books

TOC

The Selfish Gene

is a 1976 book on evolution by Richard Dawkins, in which he builds upon the principal theory of George C. Williams’s Adaptation and Natural Selection (1966). Dawkins uses the term “selfish gene” as a way of expressing the gene-centred view of evolution as opposed to the views focused on the organism and the group, popularising ideas developed during the 1960s by W. D. Hamilton and others. From the gene-centred view, it follows that the more two individuals are genetically related, the more sense (at the level of the genes) it makes for them to behave selflessly with each other.

To Explain the World

A masterful commentary on the history of science from the Greeks to modern times, by Nobel Prize-winning physicist Steven Weinberg—a thought-provoking and important book by one of the most distinguished scientists and intellectuals of our time.

Creativity, Inc.: Overcoming the Unseen Forces That Stand in the Way of True Inspiration

Creativity, Inc. is a book for managers who want to lead their employees to new heights, a manual for anyone who strives for originality, and the first-ever, all-access trip into the nerve center of Pixar Animation—into the meetings, postmortems, and “Braintrust” sessions where some of the most successful films in history are made. It is, at heart, a book about how to build a creative culture—but it is also, as Pixar co-founder and president Ed Catmull writes, “an expression of the ideas that I believe make the best in us possible.”

ReWork: Change the Way You Work Forever

Rework is the perfect playbook for anyone who’s ever dreamed of doing it on their own. Hardcore entrepreneurs, small-business owners, people stuck in day jobs who want to get out, and artists who don’t want to starve anymore will all find valuable inspiration and guidance in these pages.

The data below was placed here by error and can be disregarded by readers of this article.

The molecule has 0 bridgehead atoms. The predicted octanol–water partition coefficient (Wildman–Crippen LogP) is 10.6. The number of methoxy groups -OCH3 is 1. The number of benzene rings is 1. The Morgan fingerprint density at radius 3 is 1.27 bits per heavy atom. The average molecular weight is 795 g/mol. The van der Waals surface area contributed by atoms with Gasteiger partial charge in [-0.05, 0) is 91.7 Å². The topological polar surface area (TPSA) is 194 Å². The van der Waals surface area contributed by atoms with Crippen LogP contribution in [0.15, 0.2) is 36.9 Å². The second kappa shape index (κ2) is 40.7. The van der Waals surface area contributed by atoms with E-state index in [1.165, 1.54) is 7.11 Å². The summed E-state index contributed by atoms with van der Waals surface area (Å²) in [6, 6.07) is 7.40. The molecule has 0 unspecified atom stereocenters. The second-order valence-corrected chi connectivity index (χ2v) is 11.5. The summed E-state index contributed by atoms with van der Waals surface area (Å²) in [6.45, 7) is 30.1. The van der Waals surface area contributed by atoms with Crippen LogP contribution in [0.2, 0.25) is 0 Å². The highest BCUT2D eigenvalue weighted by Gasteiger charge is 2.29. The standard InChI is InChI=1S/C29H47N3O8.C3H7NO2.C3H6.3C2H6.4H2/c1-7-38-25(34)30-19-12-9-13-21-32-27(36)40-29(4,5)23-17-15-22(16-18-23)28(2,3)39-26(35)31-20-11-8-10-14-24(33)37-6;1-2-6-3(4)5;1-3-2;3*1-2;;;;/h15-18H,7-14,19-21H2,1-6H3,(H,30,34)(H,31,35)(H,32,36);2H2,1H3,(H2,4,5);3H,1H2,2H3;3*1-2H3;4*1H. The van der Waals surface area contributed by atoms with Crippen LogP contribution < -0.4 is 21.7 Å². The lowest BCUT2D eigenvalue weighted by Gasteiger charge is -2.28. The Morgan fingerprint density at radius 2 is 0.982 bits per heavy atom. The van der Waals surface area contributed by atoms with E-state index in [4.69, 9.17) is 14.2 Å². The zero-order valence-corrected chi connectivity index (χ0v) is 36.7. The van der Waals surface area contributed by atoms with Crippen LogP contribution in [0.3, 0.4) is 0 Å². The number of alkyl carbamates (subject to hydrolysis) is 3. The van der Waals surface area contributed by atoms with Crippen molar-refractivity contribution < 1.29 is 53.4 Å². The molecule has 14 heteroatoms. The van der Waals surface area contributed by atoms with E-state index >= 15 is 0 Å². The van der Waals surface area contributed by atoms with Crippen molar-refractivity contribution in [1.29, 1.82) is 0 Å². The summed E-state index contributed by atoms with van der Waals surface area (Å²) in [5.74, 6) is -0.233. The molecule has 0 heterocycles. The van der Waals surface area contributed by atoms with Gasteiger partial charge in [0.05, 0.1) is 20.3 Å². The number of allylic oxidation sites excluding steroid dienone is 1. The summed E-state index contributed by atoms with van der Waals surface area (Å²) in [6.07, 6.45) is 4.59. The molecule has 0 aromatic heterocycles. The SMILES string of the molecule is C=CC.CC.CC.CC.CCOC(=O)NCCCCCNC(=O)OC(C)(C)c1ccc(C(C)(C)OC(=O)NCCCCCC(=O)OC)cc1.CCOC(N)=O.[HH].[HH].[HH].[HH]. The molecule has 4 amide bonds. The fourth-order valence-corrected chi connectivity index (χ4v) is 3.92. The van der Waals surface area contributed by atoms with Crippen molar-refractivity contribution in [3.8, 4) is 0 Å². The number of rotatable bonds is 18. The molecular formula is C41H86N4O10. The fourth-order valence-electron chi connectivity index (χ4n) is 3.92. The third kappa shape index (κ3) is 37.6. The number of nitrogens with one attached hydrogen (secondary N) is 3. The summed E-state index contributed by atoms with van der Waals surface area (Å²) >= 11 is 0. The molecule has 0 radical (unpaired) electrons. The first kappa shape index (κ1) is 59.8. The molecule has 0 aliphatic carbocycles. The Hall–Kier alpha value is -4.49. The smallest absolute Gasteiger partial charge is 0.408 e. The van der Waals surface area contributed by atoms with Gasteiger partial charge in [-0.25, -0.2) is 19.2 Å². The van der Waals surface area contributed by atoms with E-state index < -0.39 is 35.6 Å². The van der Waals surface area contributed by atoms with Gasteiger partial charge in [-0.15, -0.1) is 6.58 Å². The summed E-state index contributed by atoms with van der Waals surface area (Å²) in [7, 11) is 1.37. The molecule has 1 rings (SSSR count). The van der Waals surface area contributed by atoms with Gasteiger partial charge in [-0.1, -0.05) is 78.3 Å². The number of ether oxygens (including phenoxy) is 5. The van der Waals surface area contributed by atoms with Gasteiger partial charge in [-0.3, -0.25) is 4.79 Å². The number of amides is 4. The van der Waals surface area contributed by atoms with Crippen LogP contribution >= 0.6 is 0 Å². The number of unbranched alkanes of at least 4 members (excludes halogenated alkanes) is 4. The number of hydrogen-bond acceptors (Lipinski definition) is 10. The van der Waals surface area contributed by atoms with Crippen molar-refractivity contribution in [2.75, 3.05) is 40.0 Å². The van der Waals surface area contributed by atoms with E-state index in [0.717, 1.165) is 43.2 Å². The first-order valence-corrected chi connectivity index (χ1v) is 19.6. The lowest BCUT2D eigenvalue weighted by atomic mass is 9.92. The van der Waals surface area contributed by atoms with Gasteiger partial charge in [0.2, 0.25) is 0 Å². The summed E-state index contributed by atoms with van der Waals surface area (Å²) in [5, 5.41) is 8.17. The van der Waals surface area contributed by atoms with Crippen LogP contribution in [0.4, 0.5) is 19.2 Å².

CSS MASTER

TIFFANY B. BROWN, CSS has grown from a language for formatting documents into a robust language for designing web applications. Its syntax is easy to learn, making CSS a great entry point for those new to programming. Indeed, it’s often the second language that developers learn, right behind HTML.

Tesla: Man Out of Time

Margaret Cheney explores the brilliant and prescient mind of Nikola Tesla, one of the twentieth century’s greatest scientists and inventors. (TO READ)

Byte of vim

https://vim.swaroopch.com/

Masterminds Of Programming

2016/11/25/masterminds-of-programming

Simple Sabotage Field Manual

2016/08/11/simple-sabotage-field-manual

Unix history

2016/08/25/unix-history

Parallel Worlds

A Journey Through Creation, Higher Dimensions, and the Future of the Cosmos is a popular science book by Michio Kaku first published in 2004.

Alan Turing and his contemporaries, Building the world’s first computers

Whilst mercury delay-line storage systems were being developed at NPL, Cambridge and elsewhere, another line of research had been started in America. Engineers at the Massachusetts Institute of Technology (MIT) had attempted to memorise, or store, a radar scan using electrostatic charges inside a cathode ray tube (CRT). (1946)

^ This one is probably not worth reading, besides those little interesting pieces of computer history info.

“Surely You’re Joking, Mr. Feynman!”

Anekdotes, but the main idea is ‘how to think about things’.

It’s nice that I got some money ­­ I was able to buy a beach house ­­ but altogether, I think it would have been much nicer not to have had the Prize ­­ because you never, any longer, can be taken straightforwardly in any public situation.